Johnny Depp won a defamation suit Wednesday against his former wife Amber Heard after a jury found that she had defamed Depp in saying that he had abused her over the course of their relationship.
Depp, who was not in court Wednesday due to a previously scheduled work commitment, sued for $50 million in damages over a 2018 opinion-editorial essay by Heard in The Washington Post, in which she said she had become a "public figure representing domestic abuse." Although the essay never mentioned Depp by name, his attorneys said it indirectly referred to allegations she made against him during their 2016 divorce.
The jury unanimously found that Heard could not substantiate her allegations against Depp and that she knew her claims of abuse were false when she published her 2018 essay.
The jury determined that Heard acted with actual malice when writing her op-ed. The jury awarded Depp $10 million in compensatory damages and $5 million in punitive damages in his defamation suit.
Fairfax County Circuit Court Judge Penney Azcarate reduced the punitive damages the jury awarded to Depp to $350,000, which is the state's statutory cap or legal limit, making his total damages $10.4 million.
"From the very beginning, the goal of bringing this case was to reveal the truth, regardless of the outcome," Depp said in a statement Wednesday. "Speaking the truth was something that I owed to my children and to all those who have remained steadfast in their support of me. I feel at peace knowing I have finally accomplished that."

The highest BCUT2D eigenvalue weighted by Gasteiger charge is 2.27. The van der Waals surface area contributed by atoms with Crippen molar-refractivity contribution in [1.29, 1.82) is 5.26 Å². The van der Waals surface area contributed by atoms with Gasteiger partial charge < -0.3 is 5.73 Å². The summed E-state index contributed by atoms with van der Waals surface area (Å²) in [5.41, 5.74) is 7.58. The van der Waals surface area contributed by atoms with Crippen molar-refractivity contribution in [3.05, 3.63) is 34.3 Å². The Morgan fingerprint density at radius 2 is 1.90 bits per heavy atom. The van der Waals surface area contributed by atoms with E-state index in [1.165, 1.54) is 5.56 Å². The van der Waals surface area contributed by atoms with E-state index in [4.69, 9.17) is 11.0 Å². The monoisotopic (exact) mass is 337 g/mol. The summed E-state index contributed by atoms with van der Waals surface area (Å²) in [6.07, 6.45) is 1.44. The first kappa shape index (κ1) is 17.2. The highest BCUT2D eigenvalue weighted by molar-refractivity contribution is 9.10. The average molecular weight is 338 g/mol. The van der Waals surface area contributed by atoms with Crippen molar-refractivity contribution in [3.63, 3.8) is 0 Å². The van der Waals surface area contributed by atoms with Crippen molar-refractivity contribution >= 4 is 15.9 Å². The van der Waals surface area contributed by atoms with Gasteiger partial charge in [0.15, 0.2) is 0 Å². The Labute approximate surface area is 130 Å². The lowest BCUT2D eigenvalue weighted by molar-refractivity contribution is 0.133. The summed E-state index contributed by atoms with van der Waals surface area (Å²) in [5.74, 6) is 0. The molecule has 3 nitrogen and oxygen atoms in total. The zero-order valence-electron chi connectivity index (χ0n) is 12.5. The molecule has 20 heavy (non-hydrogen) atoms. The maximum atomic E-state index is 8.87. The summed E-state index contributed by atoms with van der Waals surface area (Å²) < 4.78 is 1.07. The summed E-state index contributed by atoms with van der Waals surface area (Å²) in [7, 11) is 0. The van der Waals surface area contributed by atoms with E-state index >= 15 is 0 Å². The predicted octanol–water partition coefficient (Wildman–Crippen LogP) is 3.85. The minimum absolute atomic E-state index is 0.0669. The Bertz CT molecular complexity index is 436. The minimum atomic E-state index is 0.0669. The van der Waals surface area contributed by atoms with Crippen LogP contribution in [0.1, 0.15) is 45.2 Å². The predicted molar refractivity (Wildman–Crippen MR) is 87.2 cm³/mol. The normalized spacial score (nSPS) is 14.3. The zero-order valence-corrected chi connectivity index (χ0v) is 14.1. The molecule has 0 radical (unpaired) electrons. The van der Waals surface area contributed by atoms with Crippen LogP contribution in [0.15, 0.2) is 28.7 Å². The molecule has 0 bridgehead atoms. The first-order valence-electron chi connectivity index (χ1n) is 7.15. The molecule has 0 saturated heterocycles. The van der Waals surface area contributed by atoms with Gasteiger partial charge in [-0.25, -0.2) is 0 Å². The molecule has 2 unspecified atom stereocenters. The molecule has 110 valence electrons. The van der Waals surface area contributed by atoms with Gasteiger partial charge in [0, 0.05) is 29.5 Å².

Depp said that "the jury gave me my life back. I am truly humbled."
Heard had countersued for $100 million and said she was only ever violent with Depp in self-defense or defense of her younger sister. Heard's countersuit centered around three statements made by Depp's former attorney Adam Waldman in 2020 to the Daily Mail, in which he described Heard's allegations of abuse as a "hoax."
The jury found that Depp, through Waldman, defamed Heard on one count. The jury awarded Heard $2 million in compensatory damages but $0 in punitive damages.
The panel, which began deliberations Friday, came to its decision after approximately 13 hours over the course of three days. The high-profile trial, which took place over about six weeks in Fairfax County, Virginia, was broadcast across the country and drew numerous headlines.
Defamation claims filed in the U.S. by public figures, such as an actor, are commonly thought of as difficult cases to win due to the higher standard a plaintiff must prove.
The Supreme Court ruled in 1964 that defamation suits brought by notable figures must not only prove the claims were false and caused them damage, but that the person who made the defamatory statement did so with "actual malice."
In a statement Wednesday, Heard said: "The disappointment I feel today is beyond words. I'm heartbroken that the mountain of evidence still was not enough to stand up to the disproportionate power, influence, and sway of my ex-husband."